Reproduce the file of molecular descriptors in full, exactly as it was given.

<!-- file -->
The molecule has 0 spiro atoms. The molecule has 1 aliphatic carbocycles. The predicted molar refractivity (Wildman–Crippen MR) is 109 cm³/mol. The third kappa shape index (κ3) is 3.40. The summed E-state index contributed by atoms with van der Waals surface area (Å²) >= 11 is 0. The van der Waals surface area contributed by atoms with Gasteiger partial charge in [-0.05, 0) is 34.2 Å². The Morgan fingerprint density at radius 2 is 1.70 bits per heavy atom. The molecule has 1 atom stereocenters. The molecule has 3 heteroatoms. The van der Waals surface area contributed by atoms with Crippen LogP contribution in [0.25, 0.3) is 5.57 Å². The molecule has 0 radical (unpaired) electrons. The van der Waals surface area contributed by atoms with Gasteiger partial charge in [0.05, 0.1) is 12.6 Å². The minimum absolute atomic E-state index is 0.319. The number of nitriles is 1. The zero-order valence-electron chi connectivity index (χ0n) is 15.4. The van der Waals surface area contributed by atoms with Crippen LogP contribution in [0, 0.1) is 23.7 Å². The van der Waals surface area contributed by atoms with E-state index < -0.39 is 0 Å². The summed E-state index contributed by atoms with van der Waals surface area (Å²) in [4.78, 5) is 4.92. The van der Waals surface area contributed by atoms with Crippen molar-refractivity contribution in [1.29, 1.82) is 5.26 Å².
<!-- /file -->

The molecule has 0 spiro atoms. The molecule has 1 aliphatic carbocycles. The predicted molar refractivity (Wildman–Crippen MR) is 109 cm³/mol. The third kappa shape index (κ3) is 3.40. The summed E-state index contributed by atoms with van der Waals surface area (Å²) >= 11 is 0. The van der Waals surface area contributed by atoms with Gasteiger partial charge in [-0.05, 0) is 34.2 Å². The Morgan fingerprint density at radius 2 is 1.70 bits per heavy atom. The molecule has 1 atom stereocenters. The molecule has 3 heteroatoms. The van der Waals surface area contributed by atoms with Crippen LogP contribution in [0.25, 0.3) is 5.57 Å². The molecule has 0 radical (unpaired) electrons. The van der Waals surface area contributed by atoms with Gasteiger partial charge in [0.05, 0.1) is 12.6 Å². The minimum absolute atomic E-state index is 0.319. The number of nitriles is 1. The zero-order valence-electron chi connectivity index (χ0n) is 15.4. The van der Waals surface area contributed by atoms with Crippen LogP contribution in [0, 0.1) is 23.7 Å². The van der Waals surface area contributed by atoms with E-state index < -0.39 is 0 Å². The summed E-state index contributed by atoms with van der Waals surface area (Å²) in [4.78, 5) is 4.92. The van der Waals surface area contributed by atoms with Crippen molar-refractivity contribution in [1.29, 1.82) is 5.26 Å².